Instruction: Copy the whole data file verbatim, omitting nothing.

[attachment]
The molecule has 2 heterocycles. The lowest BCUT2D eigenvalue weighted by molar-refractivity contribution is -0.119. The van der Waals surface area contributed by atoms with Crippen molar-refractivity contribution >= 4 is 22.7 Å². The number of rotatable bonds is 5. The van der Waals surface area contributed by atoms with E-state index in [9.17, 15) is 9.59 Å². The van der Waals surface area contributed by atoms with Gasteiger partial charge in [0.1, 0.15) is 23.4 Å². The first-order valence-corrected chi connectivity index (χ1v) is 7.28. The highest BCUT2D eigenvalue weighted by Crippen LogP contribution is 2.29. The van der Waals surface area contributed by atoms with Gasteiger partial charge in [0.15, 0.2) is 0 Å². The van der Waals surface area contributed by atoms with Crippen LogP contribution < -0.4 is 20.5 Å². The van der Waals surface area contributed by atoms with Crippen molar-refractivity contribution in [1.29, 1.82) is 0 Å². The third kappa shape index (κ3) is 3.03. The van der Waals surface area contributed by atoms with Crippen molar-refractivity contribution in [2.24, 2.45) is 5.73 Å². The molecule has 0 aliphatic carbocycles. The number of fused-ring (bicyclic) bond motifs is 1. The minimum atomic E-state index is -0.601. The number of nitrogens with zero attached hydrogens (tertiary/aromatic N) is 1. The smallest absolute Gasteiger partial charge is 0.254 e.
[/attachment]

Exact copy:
The molecule has 2 heterocycles. The lowest BCUT2D eigenvalue weighted by molar-refractivity contribution is -0.119. The van der Waals surface area contributed by atoms with Crippen molar-refractivity contribution >= 4 is 22.7 Å². The number of rotatable bonds is 5. The van der Waals surface area contributed by atoms with E-state index in [9.17, 15) is 9.59 Å². The van der Waals surface area contributed by atoms with Gasteiger partial charge in [0.1, 0.15) is 23.4 Å². The first-order valence-corrected chi connectivity index (χ1v) is 7.28. The highest BCUT2D eigenvalue weighted by Crippen LogP contribution is 2.29. The van der Waals surface area contributed by atoms with Gasteiger partial charge in [0.15, 0.2) is 0 Å². The van der Waals surface area contributed by atoms with Crippen LogP contribution < -0.4 is 20.5 Å². The van der Waals surface area contributed by atoms with Crippen molar-refractivity contribution in [1.29, 1.82) is 0 Å². The third kappa shape index (κ3) is 3.03. The van der Waals surface area contributed by atoms with Crippen molar-refractivity contribution in [2.24, 2.45) is 5.73 Å². The molecule has 0 aliphatic carbocycles. The number of fused-ring (bicyclic) bond motifs is 1. The minimum atomic E-state index is -0.601. The number of nitrogens with zero attached hydrogens (tertiary/aromatic N) is 1. The smallest absolute Gasteiger partial charge is 0.254 e.